Harvard Business School attracts women by 'peeking'

Harvard Business School is starting a new program to attract women with the very ironic and unintentionally suggestive name of Peek.

It’s been more than 50 years since Harvard Business School started admitting women, yet the elite institution is still figuring out how to best attract and support them. Its latest effort: a recruiting program targeting women's colleges -- places that are not traditional feeding grounds for the male-majority business school.

The program, announced earlier this month, is called Peek. It offers rising juniors, seniors and recent graduates from women’s colleges the opportunity to read and discuss four HBS case studies in class taught by top HBS faculty members, along with chances to meet students and alumnae. About 50 to 70 prospective students will pay $500 for their stay in June.

A program designed to attract women is called Peek?  Do you think they ran this by a professor who knows anything about branding or marketing?

In any event, reverse sexism is alive and well at Harvard Business School.  Why should this "peek" be made available only to women?  Can you imagine the uproar if only men could "peek"?  Why in this day and age is reverse sexism so acceptable?

Women make up 41 percent of Harvard Business School's class of 2016 -- the most the school has ever had.

That's almost parity.  Why must we assume that HBS must be precisely 50% female?  There are more female college students than male ones, and I don't see anyone trying to increase the number of men going to college.

And then there's the matter of the cost:

Despite the Peek program's good intentions, the $500 fee bothered some alumni from the business school and others, said John A. Byrne, the editor of business school news site PoetsandQuants.com. "The fact that HBS, a school with the largest endowment of any in the world, would charge women for the privilege of coming to campus rubbed a lot of people the wrong way," said Byrne, a former executive editor of BusinessWeek.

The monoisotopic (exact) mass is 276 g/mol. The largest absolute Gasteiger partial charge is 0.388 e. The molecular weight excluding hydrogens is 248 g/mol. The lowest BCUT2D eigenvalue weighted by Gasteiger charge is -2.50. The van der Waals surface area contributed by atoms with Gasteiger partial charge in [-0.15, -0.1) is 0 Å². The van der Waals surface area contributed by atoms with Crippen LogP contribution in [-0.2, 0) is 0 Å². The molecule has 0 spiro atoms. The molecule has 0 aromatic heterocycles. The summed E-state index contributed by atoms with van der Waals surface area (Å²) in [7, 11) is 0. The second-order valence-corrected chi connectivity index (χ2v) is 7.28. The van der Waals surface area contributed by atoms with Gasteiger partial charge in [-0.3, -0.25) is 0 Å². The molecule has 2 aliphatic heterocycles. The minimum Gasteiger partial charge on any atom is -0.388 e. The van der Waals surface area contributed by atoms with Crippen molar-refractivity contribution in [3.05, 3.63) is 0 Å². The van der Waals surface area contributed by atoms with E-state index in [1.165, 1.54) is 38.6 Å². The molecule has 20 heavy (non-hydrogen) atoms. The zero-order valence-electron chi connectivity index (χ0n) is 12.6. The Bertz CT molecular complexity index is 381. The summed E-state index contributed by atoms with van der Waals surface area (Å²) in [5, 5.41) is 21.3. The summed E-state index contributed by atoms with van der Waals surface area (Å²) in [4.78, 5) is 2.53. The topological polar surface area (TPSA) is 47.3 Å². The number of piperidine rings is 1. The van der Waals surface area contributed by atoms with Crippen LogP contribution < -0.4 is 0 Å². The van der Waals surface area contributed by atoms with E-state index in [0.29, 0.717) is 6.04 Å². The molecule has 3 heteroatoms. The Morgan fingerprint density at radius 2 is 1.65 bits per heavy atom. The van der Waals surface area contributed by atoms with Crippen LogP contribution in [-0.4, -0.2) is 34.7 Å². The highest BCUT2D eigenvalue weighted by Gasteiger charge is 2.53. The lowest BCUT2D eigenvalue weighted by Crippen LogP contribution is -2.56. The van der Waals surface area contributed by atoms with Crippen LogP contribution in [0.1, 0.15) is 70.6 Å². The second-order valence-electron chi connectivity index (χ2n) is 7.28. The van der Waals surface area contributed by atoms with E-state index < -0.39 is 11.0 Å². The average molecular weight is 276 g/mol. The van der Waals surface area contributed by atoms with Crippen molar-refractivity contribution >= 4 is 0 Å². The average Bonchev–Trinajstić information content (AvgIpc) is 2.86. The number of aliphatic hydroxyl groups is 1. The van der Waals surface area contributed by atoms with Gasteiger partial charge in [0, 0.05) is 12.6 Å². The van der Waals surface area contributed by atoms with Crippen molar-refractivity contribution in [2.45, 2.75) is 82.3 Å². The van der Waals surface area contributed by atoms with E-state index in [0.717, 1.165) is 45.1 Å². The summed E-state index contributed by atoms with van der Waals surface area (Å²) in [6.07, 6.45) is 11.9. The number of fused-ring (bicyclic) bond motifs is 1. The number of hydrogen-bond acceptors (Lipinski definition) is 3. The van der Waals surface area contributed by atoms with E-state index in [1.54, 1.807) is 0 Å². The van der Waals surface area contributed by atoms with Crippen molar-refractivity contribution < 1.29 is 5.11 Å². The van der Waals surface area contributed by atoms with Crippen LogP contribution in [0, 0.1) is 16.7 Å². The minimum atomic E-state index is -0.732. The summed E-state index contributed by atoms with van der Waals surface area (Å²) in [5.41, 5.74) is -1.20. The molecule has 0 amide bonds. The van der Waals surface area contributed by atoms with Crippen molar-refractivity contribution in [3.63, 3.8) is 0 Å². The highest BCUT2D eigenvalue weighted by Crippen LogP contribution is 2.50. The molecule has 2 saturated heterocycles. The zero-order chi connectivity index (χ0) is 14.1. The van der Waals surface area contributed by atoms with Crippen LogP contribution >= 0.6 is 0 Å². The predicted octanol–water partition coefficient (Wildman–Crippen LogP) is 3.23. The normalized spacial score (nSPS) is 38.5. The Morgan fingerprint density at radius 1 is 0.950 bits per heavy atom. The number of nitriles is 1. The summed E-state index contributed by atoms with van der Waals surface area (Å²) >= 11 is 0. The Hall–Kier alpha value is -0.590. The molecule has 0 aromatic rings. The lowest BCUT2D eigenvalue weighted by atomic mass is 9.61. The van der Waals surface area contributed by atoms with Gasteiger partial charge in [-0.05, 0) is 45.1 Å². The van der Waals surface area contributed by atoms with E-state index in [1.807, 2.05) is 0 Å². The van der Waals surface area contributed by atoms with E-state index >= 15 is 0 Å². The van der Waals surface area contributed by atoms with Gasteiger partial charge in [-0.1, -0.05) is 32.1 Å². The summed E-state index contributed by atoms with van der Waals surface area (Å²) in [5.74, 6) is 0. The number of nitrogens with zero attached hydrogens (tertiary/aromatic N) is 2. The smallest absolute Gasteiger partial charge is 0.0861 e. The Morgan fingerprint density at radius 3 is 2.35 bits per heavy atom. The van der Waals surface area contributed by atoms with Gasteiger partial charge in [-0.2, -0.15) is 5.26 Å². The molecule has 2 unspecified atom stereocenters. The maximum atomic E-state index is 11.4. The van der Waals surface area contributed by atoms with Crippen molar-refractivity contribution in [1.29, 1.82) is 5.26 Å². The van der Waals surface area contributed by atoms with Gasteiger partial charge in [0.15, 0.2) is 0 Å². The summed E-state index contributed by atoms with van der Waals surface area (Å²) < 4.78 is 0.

Leopold said the $500 fee was a “fair price” for room and board at the business school for a weekend, and didn’t actually cover the full costs of the program. Financial aid and fellowships will also be available, she said.

The marginal cost of this program is almost zero.  The professors are not being paid anything additional.  The rooms they will be sleeping in do not have to be built; they are already there and available.  HBS has an endowment of over 3 billion dollars.  Harvard could run a "peekshow" for women 24/7 and still have plenty of money left over.

Maybe this isn't about helping women.  Maybe Harvard is secretly sexist in trying to con women out of their money!

But there are still problems.

Last year, in a surprising move, [Dean] Nohria apologized for the school’s sexist past at an event honoring women alumni in San Francisco. He acknowledged that his school’s treatment of women left them feeling “disrespected, left out and unloved by the school," according to a report from Byrne, who attended the event.

I have no idea if that is really true, or if this is just liberals bending over backwards as they always do.

The dean promised to overhaul the school’s iconic case studies so that at least 20 percent of the protagonists in the business texts would be women -- up from a paltry 9 percent. 

That's it?  That's why women don't apply to business school, because there are too many names of men in the case studies?  What about minorities?  Are there enough of those represented as well?  I think HBS case studies should be written as follows:

"Ahmed Husseini, the president of Thrust, a new ride-sharing service, has to cut costs and fire someone on his staff, so he held a meeting to discuss it.  Pat, his customer service manager, was out recovering from a botched sex change operation, but the attendees were Miguel, his Inclusion Consultant; Jamal, the VP for Diversity; Loretta, the Senior VP for Women Riders; Susan, his customer service manager who just happened to have Tourette's; and Tom, his heterosexual white male VP of Operations.  Discuss how Tom's letter of termination should be worded."

Here's an unconventional thought: women are not represented in equal numbers at Harvard Business School because they are not applying in equal numbers, and they are not applying in equal numbers because fewer women are interested in business than men are.  People who believe they are not applying because not enough women are mentioned in case studies are deluding themselves, and feeling that women need a "special peek" into business school to make them more interested than men who don't peek is frankly paternalistic and tiresome.

This article was produced by NewsMachete.com, the conservative news site.